How to Consider a Direct-to-Consumer Model for E-Commerce
Schaumburg, Ill. — Should your brand build a direct-to-consumer e-commerce model? During a Path to Purchase Summit presentation in March, Kellogg Co.’s Chris Perry gave those in attendance some advice.
Perry, senior director of e-commerce at Kellogg, noted that in his last three CPG roles, as well as in a consulting role he had engaging Fortune 500 CPG companies, the question of direct-to-consumer (D2C) continually came up. “It was often about how do we do it? It was not always why should we do it, or what should we actually do?” he said. “But the why and the what are more important than the how, because that’s ultimately going to determine its success.”
Perry noted that CPG companies have five strategic options for responding to a changing e-commerce environment of extensive sales growth, retail store closings and rampant M&A activity accelerated by Amazon’s acquisition of Whole Foods.
One is to fail to respond to these market dynamics and die. Another is to sell or exit the market.
A third is to join forces by partnering with and selling through existing e-commerce retailers. That option is a viable one, but it requires conformity to others’ models with limited control.
A fourth is to launch your own “me too” D2C model in competition with existing e-commerce retailers. “But I would argue that if you just play the game that’s already been defined for you, you might be a pirate and you’re going rogue, but you’re going to lose an eye,” Perry said.
The fifth option is to change the game by launching a truly differentiated D2C value proposition. “And that’s where I’d say you can be captain of the seven seas if you pivot in the space and differentiate what you offer,” Perry said.
He recommended options three and five as the best strategic responses in this environment.
As part of a successfully differentiated D2C launch, marketers must consider five elements of what Perry called the D2C value equation. “At some point you need table stakes in all of them, but you have to differentiate in a meaningful way in at least one of them,” he said. The five elements are:
- expertise, embodied by things like online educational content, customer reviews, consultation and customer service.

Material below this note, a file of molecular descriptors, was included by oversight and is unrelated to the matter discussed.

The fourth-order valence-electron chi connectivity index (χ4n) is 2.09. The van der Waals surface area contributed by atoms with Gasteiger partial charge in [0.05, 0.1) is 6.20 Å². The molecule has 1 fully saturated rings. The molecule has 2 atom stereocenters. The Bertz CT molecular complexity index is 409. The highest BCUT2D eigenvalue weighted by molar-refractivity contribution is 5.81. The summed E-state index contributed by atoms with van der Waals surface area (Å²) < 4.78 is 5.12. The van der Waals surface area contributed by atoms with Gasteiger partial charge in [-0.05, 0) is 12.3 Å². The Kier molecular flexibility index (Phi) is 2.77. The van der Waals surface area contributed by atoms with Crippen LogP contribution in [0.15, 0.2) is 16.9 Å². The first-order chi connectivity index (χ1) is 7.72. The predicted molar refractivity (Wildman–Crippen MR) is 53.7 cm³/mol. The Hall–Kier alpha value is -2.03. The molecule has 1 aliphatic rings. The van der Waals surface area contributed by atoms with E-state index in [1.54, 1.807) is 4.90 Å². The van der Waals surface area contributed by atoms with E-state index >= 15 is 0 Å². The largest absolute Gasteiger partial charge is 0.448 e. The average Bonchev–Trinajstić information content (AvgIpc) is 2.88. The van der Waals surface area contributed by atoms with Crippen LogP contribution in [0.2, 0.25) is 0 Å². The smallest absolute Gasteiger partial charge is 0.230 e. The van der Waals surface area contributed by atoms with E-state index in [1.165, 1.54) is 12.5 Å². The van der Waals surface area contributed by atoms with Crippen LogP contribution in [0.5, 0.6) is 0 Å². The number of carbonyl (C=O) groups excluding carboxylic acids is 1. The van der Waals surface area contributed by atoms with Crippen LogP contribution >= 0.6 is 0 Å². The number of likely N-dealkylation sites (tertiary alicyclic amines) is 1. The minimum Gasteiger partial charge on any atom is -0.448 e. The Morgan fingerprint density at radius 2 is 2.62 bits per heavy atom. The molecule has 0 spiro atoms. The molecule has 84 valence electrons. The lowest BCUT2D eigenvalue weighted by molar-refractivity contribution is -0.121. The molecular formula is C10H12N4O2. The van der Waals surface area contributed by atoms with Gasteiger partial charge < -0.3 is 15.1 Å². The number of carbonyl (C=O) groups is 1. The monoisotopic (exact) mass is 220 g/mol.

- solutions, including elements such as web-only exclusive brands, products, packs and customization.
- convenience, which is delivered through services like expedited and immediate delivery, subscription services and other easy-order methods.
- price, including options such as special pricing, deals of the day, free shipping and charitable donations with every purchase made.
- the x-factor, encompassing other elements such as social community or membership, special rewards or loyalty programs, unique customer service or product guarantees.
To determine whether a D2C approach is right for a brand, Perry recommended putting the idea through what he called a “6S” idea filter by asking these questions:
- Does it solve an actual consumer problem?
- Will it be different and better than the status quo?
- Is it strategic to the business/brand?
- How will success be measured? What does that look like?
- Is the approach scalable across our business?
- Will this be sustainable after the initial launch?
“Get a cross-functional team together [comprising] the appropriate people to come up with a neat idea,” Perry said of companies that are considering D2C. He suggested that the team then come up with five to 10 propositions of things that the company could do that would be theoretically superior to the competition in at least one of the five elements.
“Then you want to take that and pass that through the six filters,” he said. “And you want to be thinking about these questions as you do it. Because there are a lot of cool ideas out there that don’t actually solve problems. Even if you’re not owning the actual launch of the program, be the voice of reason in the room.”